Earlier this month, the Georgia Supreme Court issued an opinion in a Georgia dog bite case requiring the court to discuss and clarify the law when it comes to an owner’s liability for injuries caused by his dog. Under the specific facts presented in the appeal, the court concluded that the plaintiffs did present sufficient evidence that the defendants’ dog did have a dangerous propensity of which the defendants were aware. As a result, the court held that summary judgment in favor of the defendants was not proper.
The Facts of the Case
The plaintiffs and the defendants were neighbors. The defendants’ adult son moved back into their home and brought his dog, Rocks, with him. Rocks was at the defendants’ home for about two weeks when the defendants noticed he was acting aggressively. On one occasion, Rocks snapped at the defendant wife as she tried to feed him. On another occasion, Rocks growled at the plaintiff’s husband when he was visiting the defendants.
The following week, the plaintiff’s wife came over to visit the defendants. Rocks was in the backyard and not in his kennel, although he was on a leash. When the plaintiff wife entered the yard, Rocks charged at her, lunged, and latched onto her leg, causing serious injuries.
The plaintiffs filed a personal injury lawsuit against the defendants. The defendants’ defense was that they did not have knowledge that Rocks was a dangerous dog and that this was the first time he had actually attacked anyone. The trial court granted the defendant’s motion, and the plaintiffs appealed to the intermediate appellate court, which affirmed that ruling. The plaintiffs again appealed, this time to the state supreme court.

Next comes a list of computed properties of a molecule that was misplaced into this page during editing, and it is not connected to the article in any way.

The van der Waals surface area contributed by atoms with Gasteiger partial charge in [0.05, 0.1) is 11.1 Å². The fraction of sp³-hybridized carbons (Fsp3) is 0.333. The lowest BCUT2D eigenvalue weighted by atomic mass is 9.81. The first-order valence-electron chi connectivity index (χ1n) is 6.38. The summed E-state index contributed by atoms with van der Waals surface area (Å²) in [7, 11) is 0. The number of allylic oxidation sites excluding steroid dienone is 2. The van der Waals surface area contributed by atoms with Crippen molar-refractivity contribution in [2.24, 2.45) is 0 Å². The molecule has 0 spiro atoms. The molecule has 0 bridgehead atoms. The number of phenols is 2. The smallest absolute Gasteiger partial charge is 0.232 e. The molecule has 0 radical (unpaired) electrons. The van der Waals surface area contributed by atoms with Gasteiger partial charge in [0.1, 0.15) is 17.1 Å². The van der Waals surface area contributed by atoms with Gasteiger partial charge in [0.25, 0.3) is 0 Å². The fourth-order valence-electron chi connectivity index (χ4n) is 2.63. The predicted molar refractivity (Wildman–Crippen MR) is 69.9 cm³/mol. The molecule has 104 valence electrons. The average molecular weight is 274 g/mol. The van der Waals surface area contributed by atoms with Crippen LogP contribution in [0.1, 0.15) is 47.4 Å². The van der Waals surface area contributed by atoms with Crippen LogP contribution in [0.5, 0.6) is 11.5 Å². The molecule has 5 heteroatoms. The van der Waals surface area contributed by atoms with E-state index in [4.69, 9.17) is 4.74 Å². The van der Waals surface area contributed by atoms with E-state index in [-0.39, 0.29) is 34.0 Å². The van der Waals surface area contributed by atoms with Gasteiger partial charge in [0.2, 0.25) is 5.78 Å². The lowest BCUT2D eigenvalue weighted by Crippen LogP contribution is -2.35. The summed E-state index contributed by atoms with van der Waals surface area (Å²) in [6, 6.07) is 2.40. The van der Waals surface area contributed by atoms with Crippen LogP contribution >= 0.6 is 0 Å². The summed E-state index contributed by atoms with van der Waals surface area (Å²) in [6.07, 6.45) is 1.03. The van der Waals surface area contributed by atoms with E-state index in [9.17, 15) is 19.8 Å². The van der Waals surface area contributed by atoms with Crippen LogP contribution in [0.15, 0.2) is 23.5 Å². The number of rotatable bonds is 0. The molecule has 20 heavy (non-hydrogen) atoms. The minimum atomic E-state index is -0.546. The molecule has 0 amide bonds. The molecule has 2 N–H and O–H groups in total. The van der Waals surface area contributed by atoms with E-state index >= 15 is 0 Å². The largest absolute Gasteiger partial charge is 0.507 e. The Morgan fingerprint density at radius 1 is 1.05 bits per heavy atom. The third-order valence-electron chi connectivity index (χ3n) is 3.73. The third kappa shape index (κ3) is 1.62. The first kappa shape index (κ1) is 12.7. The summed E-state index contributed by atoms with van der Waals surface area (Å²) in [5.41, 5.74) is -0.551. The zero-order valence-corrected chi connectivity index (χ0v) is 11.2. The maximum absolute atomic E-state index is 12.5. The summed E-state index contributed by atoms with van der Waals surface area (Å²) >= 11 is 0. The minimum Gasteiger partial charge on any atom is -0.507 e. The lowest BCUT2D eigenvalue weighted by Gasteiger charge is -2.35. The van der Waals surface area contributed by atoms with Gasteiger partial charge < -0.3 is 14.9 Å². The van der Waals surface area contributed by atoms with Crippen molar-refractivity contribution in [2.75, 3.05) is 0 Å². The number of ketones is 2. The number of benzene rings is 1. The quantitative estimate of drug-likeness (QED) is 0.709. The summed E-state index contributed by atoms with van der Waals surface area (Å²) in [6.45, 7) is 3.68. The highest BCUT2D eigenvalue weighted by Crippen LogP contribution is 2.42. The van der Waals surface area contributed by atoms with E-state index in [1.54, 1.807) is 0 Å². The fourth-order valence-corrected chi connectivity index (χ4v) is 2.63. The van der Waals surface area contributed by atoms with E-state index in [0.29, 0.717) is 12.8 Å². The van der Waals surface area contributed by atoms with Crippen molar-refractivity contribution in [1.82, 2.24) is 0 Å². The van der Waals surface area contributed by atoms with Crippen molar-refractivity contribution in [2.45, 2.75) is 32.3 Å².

The court took the opportunity to discuss the state of dog bite law, noting that in order for a defendant to be liable for a dog’s attack, the defendant must have knowledge that the dog was dangerous. However, the law does not require that the dog actually bite someone, only that the dog act aggressively to the point that the defendant is put on notice that the dog may attack someone in the future.
Here, the court held, the plaintiffs’ evidence was sufficient to allow a jury to find that the defendants may have known or should have known about Rocks’ dangerous propensity to attack unprovoked. The court looked at the two prior instances of aggressive conduct in the short period of time Rocks was present at the defendants’ home, indicating that this was sufficient evidence of aggression.
Have You Been Injured in a Dog Attack?
If you or a loved one has recently been a victim of a Georgia dog bite, you may be entitled to monetary compensation. The dedicated Georgia personal injury attorneys at the McAleer Law Firm have extensive experience representing victims of dog bites in cases to help them pursue compensation for their injuries. We know that these cases are often handled on delicate ground, in that many times victims of a dog bite know the dog’s owners, and we cater our representation according to each client’s needs. To learn more, and to speak with an attorney about your case, call 404-622-5337 to schedule your free consultation today.
See More Posts:
Granny, Does Your Dog Bite?, Georgia Injury Attorney Blog, April 12, 2017.
Court Excludes Key Witness at Trial Due to Plaintiff’s Failure to Identify Witness Before Trial, Georgia Injury Attorney Blog, September 27, 2017.